CS: There is a striking moment when your posture as Caesar is the same as James Franco’s, and it’s such a subtle transition.
Serkis: That’s right. We had to chart that. Rupert and I were very specific about when he goes bipedal, when he starts to straighten up more and more, so by the end of the film he’s pretty upright.
CS: Does inhabiting that behavior, those traits, is that infectious? Does it carry over into your real life?
Serkis: Oh, absolutely! For sure, you do find yourself doing things with your hands during production. The way you pick things up is slightly different. You’re all the time trying to train that emotional muscle memory to operate in that way. My whole weight dropped into my hips and opened up more.
CS: There are many nods to the original “Apes” movies, including a cameo from the Statue of Liberty, but what did you specifically admire about Roddy McDowall’s performances?
Serkis: Roddy McDowall honored the notion that he was a humanoid, evolved ape. He played him, in many respects, his entity, his whole feel was to play him human.
CS: Very erudite.
Serkis: Yeah. Obviously in those films there was that hierarchical structure where the orangutans were the lawmakers, the gorillas were the military and police force, and the chimps were the intellectuals and artists. That is what we’re heading towards. I wasn’t necessarily trying to emulate anything that he did, because with Caesar he’s primarily a chimpanzee who’s confused because he has this enhanced intelligence, but he’s more the animal we know than the thousands of years of evolved apes we know from that original.
CS: The big difference between this Caesar and that Caesar seems to be that theirs was coming at things from an intellectual point of view, whereas this one responds from an emotional place.
Serkis: Absolutely. The intelligence drug that affects Caesar isn’t just affecting his cognitive skills, it is affecting his emotional intelligence as well, his ability to empathize.
CS: I love that you’re segueing into directing, and you just worked with the big kahuna, Mr. Spielberg on “Tintin.” What is something when you were working with him that really threw you for a loop, something about that guy that maybe the general public doesn’t understand?
Serkis: Steven was working with performance capture technology for the first time, so in a way he was working outside of his comfort zone…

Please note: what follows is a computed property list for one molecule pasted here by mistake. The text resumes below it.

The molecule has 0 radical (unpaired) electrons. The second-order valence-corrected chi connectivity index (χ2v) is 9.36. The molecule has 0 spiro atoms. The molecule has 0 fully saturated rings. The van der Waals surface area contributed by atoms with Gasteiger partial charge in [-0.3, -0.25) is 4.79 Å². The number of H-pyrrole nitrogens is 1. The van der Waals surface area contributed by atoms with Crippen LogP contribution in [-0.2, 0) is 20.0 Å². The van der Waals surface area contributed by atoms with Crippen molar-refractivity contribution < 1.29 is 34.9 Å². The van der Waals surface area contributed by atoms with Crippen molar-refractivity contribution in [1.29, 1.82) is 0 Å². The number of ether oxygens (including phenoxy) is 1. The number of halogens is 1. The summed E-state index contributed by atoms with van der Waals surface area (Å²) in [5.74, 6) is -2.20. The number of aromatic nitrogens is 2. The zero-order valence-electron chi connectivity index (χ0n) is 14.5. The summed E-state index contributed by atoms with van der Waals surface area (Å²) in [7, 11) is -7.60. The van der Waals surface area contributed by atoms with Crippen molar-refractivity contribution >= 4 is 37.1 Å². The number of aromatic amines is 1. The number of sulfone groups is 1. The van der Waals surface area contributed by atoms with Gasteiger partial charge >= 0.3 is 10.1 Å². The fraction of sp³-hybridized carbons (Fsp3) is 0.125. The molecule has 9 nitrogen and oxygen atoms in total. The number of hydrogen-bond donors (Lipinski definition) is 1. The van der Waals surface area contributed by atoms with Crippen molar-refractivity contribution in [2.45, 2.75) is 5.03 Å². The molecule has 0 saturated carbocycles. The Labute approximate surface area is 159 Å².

CS: And in yours.
Serkis: It was, and we did a lot of tests before principal photography on “Tintin,” but Steven is, as we know, a visionary director who always wants to push the envelope. The fact that he accessed performance capture technology to bring “Tintin” to life was clearly a brilliant idea. It couldn’t be better in terms of bringing Hergé’s artwork and sensibility and palette and color and energy of his drawings to life. They’re photorealistically rendered, but they have the urgency and immediacy of live-action performances. I’ve been used to shooting performance capture where you shoot long, extended scenes. You’re not really worried about camera moves because…
CS: You can get it in post.
Serkis: You can do it in post, use a virtual camera and shoot it after-the-fact, but Steven wanted to shoot it more conventionally. He wanted to shoot it like a live-action movie in the volume, and I think that’s the first time a director’s really done that.
CS: I know he’s admittedly a very intuitive director. Did you get a sense of how that mechanism of intuition works?
Serkis: Absolutely. He was able to absorb this new technology, looking into a virtual camera and watch actors in motion capture suits over there, standing in the space, but on the screen be looking into a video game-type monitor with a lit, rendered set, low-res. He was having to martial all of these things and that’s certainly a challenge for any director. He knocked it out of the ballpark.
CS: You’ve directed several small short films, but it must be like getting handed the keys to the kingdom directing 2nd Unit on “The Hobbit.” With all those resources at your disposal, what doesn’t change from doing a low budget short to a $500 million dollar film?
Serkis: It’s really incredible. At the end of the day you’re finding the right shot to support the performance. That’s something I’ve learned from working with Peter over the years. What I’ve loved and really connected with is observing his choices in how to tell a story with a camera. I’ve been very inspired by the way he works over the years, clearly, and I think that’s why I feel like I’m kind of in touch with his sensibility. Although I’m there for him on 2nd Unit, his words to me when he offered me the job were, “I want you to make bold decisions, come back with your own take on it, you can cut your own material.” He wants a fresh pair of eyes as well. I’m not gonna take it too far from his sensibility, but to have that creative freedom and yet at the same time know that you’re aiming towards the same end is a great mix for working on that scale. Working in 3D for the first time, working with such a big crew, all the drama and battle sequences and all the other things.
CS: Will what you do next be somewhere in the middle or do you want to direct big films like this?
Serkis: I think, yeah. Look, it’s all about story and characters, so for me if the story demands a smaller, low-budget approach then I’ll do that. If it needs a bigger palette, a lot more money, I think I’m equipped to do that too.
Rise of the Planet of the Apes opens in theaters on Friday, August 5th.
(Photo Credit: WENN.com)